A federal trial began Monday in a civil lawsuit over a 2020 traffic stop in which an Afro Latino Army lieutenant was pepper sprayed and handcuffed by Virginia police.
Body camera video shows Windsor police officer Daniel Crocker and Joe Gutierrez, who was an officer at the time but has since been fired over the case, pepper sprayed and pointed their weapons at 2nd Lt. Caron Nazario as he held his hands up in his vehicle.
The stop sparked nationwide backlash and Virginia’s attorney general later sued Windsor, a small town about 70 miles southeast of Richmond, alleging the town’s police engaged in discriminatory policing against Black Americans.
In April 2021, Nazario filed the civil lawsuit against the officers for $1 million in compensatory damages. In August, a special prosecutor called the video of the stop “very disturbing and frankly unsettling,” but determined Gutierrez should not be criminally charged.
Here’s what to know about the case.
What happened during the traffic stop?
The officers said in a police report they pulled Nazario over on Dec. 5, 2020, because his new Chevrolet Tahoe didn’t have a rear license plate, although a temporary plate was displayed in the rear window, according to the lawsuit.
Nazario slowed down, drove for less than 2 minutes and eventually pulled over at a gas station because he wanted to find a safe, well-lit location, the suit said. Crocker described this in radio transmissions as “eluding police” and labeled it a “high-risk traffic stop,” according to police records included in the lawsuit.
Video shows Crocker and Gutierrez drew their weapons and approached Nazario, who was in uniform, sitting in his SUV. Nazario then held his hands outside the window and repeatedly asked why he was being stopped while officers told him to get out of the Tahoe.
“What’s going on is you’re fixin’ to ride the lightning, son,” Gutierrez said, a phrase which the suit claims is a reference to execution by the electric chair.
“I’m honestly afraid to get out,” Nazario said.
“Yeah, you should be,” Gutierrez said.
Gutierrez then pepper sprayed Nazario through the driver’s side window multiple times. After Nazario got out of the SUV, the officers forced him to the ground. According to the lawsuit, Gutierrez struck Nazario with his knee and the officers handcuffed him.
Crocker then searched the SUV, found a handgun and determined it was legally owned, according to the suit. The officers told Nazario they wouldn’t file criminal charges — which would harm his military career — if he would “chill and let this go,” according to the lawsuit.
What does the lawsuit say?
Nazario’s lawsuit claims he suffered physical injuries from the stop and has since developed anxiety, depression and PTSD.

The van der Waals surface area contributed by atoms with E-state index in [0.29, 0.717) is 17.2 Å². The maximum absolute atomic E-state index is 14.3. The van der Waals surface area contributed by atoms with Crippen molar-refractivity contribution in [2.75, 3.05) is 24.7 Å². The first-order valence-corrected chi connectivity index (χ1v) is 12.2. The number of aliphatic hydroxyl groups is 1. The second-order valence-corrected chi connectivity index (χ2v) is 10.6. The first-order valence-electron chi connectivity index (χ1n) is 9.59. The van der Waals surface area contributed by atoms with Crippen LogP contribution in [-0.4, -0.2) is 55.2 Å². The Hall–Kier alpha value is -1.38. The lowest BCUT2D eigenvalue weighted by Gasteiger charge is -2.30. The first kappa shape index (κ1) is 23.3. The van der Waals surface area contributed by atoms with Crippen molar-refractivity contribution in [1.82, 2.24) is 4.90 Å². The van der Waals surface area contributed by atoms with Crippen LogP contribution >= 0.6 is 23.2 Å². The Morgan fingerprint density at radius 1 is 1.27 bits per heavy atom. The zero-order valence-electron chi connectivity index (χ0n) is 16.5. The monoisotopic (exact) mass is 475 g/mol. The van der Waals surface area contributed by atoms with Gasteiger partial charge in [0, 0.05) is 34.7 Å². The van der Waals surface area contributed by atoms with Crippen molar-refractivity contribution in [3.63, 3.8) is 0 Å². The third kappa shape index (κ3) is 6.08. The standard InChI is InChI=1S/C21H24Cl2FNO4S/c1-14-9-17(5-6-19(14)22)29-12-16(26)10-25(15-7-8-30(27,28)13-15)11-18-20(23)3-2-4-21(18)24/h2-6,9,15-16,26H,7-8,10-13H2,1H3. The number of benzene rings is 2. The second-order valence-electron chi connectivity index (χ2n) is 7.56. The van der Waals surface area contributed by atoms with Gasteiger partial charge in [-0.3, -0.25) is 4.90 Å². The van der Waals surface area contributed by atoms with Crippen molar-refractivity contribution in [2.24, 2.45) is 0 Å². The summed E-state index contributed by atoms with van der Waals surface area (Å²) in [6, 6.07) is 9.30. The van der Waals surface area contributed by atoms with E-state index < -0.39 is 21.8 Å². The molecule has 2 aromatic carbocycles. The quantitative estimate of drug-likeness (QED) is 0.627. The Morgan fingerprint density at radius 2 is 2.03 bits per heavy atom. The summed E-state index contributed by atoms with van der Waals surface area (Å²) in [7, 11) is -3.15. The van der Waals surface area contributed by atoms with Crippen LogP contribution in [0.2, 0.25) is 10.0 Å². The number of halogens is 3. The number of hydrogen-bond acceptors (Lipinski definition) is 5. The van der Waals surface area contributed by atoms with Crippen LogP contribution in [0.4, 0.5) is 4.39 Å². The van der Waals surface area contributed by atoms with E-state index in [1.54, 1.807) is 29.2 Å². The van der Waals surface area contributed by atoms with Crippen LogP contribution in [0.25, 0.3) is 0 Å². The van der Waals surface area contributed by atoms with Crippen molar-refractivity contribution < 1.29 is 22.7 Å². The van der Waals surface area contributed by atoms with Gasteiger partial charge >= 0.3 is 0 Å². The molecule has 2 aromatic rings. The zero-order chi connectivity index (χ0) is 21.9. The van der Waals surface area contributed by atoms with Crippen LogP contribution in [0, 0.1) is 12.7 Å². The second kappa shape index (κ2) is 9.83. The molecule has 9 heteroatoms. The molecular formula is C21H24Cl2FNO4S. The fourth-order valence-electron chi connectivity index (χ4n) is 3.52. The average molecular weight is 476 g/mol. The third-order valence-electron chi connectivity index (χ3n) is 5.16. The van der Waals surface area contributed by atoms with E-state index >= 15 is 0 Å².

“The officers involved not only assaulted Mr. Nazario, but pointed their weapons directly at him and, at some point during the encounter, threatened to kill him,” the suit alleges. “Mr. Nazario recalls that he thought he was going to die that evening.”
Nazario’s suit initially claimed the officers violated his constitutional rights against excessive force and unreasonable seizure, and his right to free speech.
U.S. District Judge Roderick C. Young limited the scope of Nazario’s lawsuit. Young ruled Nazario can argue he was assaulted, falsely imprisoned and that his vehicle was illegally searched, but federal immunity laws protect the officers from claims that they violated Nazario’s constitutional rights.
What do the police officers say?
Both Crocker and Gutierrez denied the claims in Nazario’s lawsuit in court filings, arguing their interactions with Nazario were reasonable and he had repeatedly refused to comply with their commands. Their attorneys did not immediately respond to a request for comment from USA TODAY.
The officers also denied threatening to kill Nazario, saying the phrase “ride the lightning” was a reference to a stun gun, Crocker’s attorneys said in court documents.
Gutierrez was unaware Crocker searched the vehicle and therefore couldn’t have prevented it, according to court documents.
Anne C. Lahren, an attorney for Crocker, said in a statement to WTKR that Crocker’s search for the firearm was “reasonable and lawful,” after a judge ruled the officers had probable cause to pull Nazario over for an improperly displayed license plate and to charge him with eluding police, obstruction of justice and failure to obey.
“Lt. Nazario’s own actions gave rise to the unfortunate, but lawful, escalation of force,” Lahren said.
Contributing: The Associated Press; Marc Ramirez, USA TODAY
Contact Breaking News Reporter N’dea Yancey-Bragg at email@example.com or follow her on Twitter @NdeaYanceyBragg
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